Each week, Crowell & Moring’s State Attorneys General team highlights significant actions that State AGs have taken. Here are this week’s updates.
- In light of increased baby formula shortages due to recalls and supply chain disruptions, New York Attorney General Letitia James posted a warning to retailers that price gouging is illegal. Similarly, Georgia Attorney General Chris Carr informed Georgia consumers about the scams and Oregon Attorney General Ellen Rosenblum sent a letter to Governor Kate Brown asking her to immediately declare an “abnormal disruption of the market” in Oregon pursuant to ORS 401.965.
- A coalition of 41 state attorneys general wrote to the Consumer Financial Protection Bureau urging support of the Debt Bondage Repair Act, which restores the credit of human trafficking survivors. Signed into law in December 2021, the Debt Bondage Repair Act prohibits credit-rating agencies from providing consumer reports that contain negative items about human trafficking survivors from any period during which the individual was being trafficked.
- A coalition of seven state attorneys general wrote a letter to the Federal Trade Commission, urging the approval of the merger between Tractor Supply Company and Orscheln Farm & Home. The letter explains how the merger will benefit rural Americans and urges the FTC to swiftly complete its review and allow the transaction to proceed.
- Arizona Attorney General Mark Brnovich announced a consent judgment against Mark Anthony Smith, the owner and manager of debt collection businesses CMS Financial Group, John Lee Group & Associates, and TD Financial Solutions Group AZ. The judgment permanently bars Smith from participating in any debt collection activities and requires Smith to pay more than $1.6 million for consumer restitution.
- Arkansas Attorney General Leslie Rutledge initiated a lawsuit against drug manufacturers and Pharmacy Benefit Managers for manipulating and inflating insulin and drug prices in Arkansas. In the complaint, Attorney General Rutledge alleges that several drug manufacturers conspired with Pharmacy Benefits Managers (PBMs) to significantly increase their revenues by unfairly and deceptively driving up the costs of insulin.
- Arkansas Attorney General Leslie Rutledge publicized a final judgment against two chiropractic clinics, 501 Pain & Rehab, LLC and 501 Pain and Rehab Family Clinic of Russellville, LLC. The Court found the Defendants violated the Personal Information Privacy Act and the Arkansas Deceptive Trade Practices Act for failing to secure and protect their patients’ personal information from unauthorized access or use and failing to properly dispose of the personal information as required by law after hundreds of patient files containing unencrypted and unredacted personal information were dumped in a park.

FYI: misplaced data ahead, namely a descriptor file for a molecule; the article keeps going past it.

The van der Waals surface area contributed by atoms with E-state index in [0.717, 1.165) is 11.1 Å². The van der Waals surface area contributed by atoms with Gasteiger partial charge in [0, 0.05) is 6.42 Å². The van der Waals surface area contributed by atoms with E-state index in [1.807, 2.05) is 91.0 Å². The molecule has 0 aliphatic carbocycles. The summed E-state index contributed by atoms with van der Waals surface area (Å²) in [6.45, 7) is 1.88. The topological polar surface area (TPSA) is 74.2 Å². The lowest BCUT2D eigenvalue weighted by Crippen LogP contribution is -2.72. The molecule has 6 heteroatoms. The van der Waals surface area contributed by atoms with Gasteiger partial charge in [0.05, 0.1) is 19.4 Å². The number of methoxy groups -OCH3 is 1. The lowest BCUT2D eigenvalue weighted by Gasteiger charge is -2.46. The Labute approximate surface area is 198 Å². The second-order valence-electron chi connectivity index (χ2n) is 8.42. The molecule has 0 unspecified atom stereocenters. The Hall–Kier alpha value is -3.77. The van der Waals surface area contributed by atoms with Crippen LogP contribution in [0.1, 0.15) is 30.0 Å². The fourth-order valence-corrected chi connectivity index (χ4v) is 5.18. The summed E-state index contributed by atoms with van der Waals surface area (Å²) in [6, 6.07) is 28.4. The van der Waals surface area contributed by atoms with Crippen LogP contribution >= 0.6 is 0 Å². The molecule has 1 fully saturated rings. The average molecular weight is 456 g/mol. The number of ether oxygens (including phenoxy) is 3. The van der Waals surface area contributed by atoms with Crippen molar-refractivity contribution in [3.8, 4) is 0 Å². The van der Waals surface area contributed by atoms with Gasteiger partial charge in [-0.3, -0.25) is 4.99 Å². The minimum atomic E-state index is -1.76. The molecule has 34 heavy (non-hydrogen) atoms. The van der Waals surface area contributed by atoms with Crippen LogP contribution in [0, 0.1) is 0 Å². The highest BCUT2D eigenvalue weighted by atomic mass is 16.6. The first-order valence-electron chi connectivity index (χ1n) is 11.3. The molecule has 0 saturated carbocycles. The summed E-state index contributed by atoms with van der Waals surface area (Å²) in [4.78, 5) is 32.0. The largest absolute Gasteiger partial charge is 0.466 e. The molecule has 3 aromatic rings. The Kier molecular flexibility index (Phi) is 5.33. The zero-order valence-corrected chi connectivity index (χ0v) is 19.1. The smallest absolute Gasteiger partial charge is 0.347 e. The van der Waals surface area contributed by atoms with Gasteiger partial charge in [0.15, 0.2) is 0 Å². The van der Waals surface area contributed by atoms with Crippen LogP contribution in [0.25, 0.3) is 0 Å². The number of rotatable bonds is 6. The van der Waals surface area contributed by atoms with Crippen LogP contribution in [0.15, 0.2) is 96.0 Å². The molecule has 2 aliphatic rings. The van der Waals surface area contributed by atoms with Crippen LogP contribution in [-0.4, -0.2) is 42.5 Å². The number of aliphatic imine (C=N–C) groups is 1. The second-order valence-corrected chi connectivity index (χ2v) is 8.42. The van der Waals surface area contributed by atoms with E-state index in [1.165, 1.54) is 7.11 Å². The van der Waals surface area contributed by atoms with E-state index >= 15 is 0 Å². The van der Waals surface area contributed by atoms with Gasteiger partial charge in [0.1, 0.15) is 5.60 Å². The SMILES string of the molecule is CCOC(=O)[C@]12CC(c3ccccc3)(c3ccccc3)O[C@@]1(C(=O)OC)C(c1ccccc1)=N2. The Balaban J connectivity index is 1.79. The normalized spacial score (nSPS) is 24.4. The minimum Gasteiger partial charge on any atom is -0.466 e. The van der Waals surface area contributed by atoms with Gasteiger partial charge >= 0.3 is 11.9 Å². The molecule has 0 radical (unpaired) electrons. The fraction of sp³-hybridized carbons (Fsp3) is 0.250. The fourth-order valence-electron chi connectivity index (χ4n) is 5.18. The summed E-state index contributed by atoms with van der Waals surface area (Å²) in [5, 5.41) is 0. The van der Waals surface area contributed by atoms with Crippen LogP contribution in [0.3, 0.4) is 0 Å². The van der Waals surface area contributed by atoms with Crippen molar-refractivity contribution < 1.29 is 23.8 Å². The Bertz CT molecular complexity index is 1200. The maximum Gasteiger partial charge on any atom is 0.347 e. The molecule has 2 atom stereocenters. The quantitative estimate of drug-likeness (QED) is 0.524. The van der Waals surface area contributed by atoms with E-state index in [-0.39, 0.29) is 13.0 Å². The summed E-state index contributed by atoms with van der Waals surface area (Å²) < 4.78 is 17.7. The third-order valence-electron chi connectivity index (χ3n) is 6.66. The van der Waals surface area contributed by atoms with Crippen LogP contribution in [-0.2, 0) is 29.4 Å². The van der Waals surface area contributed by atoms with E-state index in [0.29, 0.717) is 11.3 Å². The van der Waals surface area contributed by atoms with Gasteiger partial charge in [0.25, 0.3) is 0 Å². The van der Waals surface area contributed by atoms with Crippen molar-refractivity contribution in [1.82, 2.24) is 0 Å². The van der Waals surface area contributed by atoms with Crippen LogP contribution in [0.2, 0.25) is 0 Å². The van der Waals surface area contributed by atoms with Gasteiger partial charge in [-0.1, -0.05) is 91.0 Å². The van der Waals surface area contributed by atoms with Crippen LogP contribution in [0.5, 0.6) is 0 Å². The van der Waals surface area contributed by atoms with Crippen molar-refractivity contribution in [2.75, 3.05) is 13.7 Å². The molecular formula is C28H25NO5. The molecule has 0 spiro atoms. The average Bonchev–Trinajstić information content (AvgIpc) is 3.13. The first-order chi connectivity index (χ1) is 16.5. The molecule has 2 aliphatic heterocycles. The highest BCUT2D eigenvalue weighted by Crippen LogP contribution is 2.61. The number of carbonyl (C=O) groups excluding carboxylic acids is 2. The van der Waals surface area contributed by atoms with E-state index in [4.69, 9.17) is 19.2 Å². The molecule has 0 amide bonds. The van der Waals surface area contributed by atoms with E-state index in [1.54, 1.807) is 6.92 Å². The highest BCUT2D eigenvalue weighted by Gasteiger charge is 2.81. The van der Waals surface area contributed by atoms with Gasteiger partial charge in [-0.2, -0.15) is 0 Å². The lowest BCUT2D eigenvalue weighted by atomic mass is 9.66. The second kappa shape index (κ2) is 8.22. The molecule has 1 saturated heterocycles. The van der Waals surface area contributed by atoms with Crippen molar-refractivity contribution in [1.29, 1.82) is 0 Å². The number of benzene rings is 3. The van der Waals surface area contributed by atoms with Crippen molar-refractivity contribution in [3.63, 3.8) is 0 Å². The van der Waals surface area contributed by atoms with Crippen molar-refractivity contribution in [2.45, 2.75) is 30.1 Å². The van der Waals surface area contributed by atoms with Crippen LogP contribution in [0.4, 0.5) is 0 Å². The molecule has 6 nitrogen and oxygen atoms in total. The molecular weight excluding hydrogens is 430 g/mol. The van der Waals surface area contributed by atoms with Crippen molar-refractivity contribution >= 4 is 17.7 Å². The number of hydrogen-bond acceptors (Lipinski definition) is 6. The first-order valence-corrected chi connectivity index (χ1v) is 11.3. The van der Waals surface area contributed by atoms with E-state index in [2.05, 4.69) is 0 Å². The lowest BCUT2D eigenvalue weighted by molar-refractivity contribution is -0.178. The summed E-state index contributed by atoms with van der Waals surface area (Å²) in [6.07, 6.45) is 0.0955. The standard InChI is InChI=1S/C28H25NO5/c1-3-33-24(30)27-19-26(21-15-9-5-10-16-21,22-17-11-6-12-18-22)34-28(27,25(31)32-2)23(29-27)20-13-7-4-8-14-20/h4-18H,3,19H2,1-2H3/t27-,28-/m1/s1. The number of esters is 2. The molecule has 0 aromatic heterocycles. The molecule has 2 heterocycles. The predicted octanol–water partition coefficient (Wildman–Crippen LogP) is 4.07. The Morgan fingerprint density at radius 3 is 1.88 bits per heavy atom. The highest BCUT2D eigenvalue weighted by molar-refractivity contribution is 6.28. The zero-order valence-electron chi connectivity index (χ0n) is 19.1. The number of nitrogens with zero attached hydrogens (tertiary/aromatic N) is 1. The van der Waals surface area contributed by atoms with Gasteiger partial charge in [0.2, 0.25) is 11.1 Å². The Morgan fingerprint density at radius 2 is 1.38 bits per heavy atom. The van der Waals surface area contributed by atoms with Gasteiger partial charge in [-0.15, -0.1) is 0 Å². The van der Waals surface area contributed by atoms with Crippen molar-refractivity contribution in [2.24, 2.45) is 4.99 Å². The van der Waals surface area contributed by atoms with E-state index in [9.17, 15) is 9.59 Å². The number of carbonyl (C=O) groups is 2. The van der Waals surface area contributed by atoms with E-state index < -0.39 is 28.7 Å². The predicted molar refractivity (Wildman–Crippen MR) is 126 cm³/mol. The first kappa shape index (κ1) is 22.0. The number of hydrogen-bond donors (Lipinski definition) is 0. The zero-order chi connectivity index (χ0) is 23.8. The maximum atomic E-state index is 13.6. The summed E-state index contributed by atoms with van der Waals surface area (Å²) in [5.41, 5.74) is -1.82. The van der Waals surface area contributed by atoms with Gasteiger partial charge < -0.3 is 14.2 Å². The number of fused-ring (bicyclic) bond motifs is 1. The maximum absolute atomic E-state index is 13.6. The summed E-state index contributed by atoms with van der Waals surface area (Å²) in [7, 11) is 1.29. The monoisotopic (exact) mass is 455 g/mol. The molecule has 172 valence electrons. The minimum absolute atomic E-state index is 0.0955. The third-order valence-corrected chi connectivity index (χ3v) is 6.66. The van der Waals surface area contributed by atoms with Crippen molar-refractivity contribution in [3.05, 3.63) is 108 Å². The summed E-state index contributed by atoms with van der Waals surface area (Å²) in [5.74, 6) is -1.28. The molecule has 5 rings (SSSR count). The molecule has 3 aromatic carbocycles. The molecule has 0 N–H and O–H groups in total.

- Colorado Attorney General Phil Weiser and the Colorado Attorney General’s Office reached a settlement with Comcast allowing approximately 40,000 Comcast customers in Colorado can switch without penalty to a new plan that does not include a monthly $9.95 fee for high-definition (HD) television service.
- Maine Attorney General Aaron Frey issued an alert about scammers claiming to be the “Maine IRS” and requesting social security numbers, maiden names, and other sensitive information—stating that such information was needed to process $850 relief checks.
- New Hampshire Attorney General John M. Formella announced the release of the report of the Charitable Trusts Unit objecting to the proposed merger transaction involving GraniteOne Health and Dartmouth Health. The proposal as currently structured would have consolidated two competing health care systems with many hospitals, physician practices and outpatient services—resulting in a single system ultimately controlled by Dartmouth Health.
- Attorney General Formella also publicized that the Attorney General’s Office has reached an agreement with Navient Corporation and Navient Solutions, LLC, a student loan servicer, to provide $3,590,988.96 in debt cancellation for 129 New Hampshire student loan borrowers. The consent judgment resolves several allegations that Navient violated the New Hampshire Consumer Protection Act.
- New York Attorney General Letitia James offered guidance to protect the privacy of individuals seeking abortion care and prevent unwanted digital tracking and data sharing. Recent reports indicate that online platforms and consumer apps, like those widely used to track fertility and menstrual cycles, have been collecting and sharing consumers’ personal information.
- North Carolina Attorney General Josh Stein published an article about cryptocurrency-related scams, specifically identifying scams such as demands by purported vendors to make payments in crypto.
- West Virginia Attorney General Patrick Morrisey urged consumers to be on guard against impostors using social media platforms to promise government grants. Recently, consumers have reported being contacted via social media from scammers who claim to be friends, family and others the consumer trusts—including a link to a State Supreme Court Justice.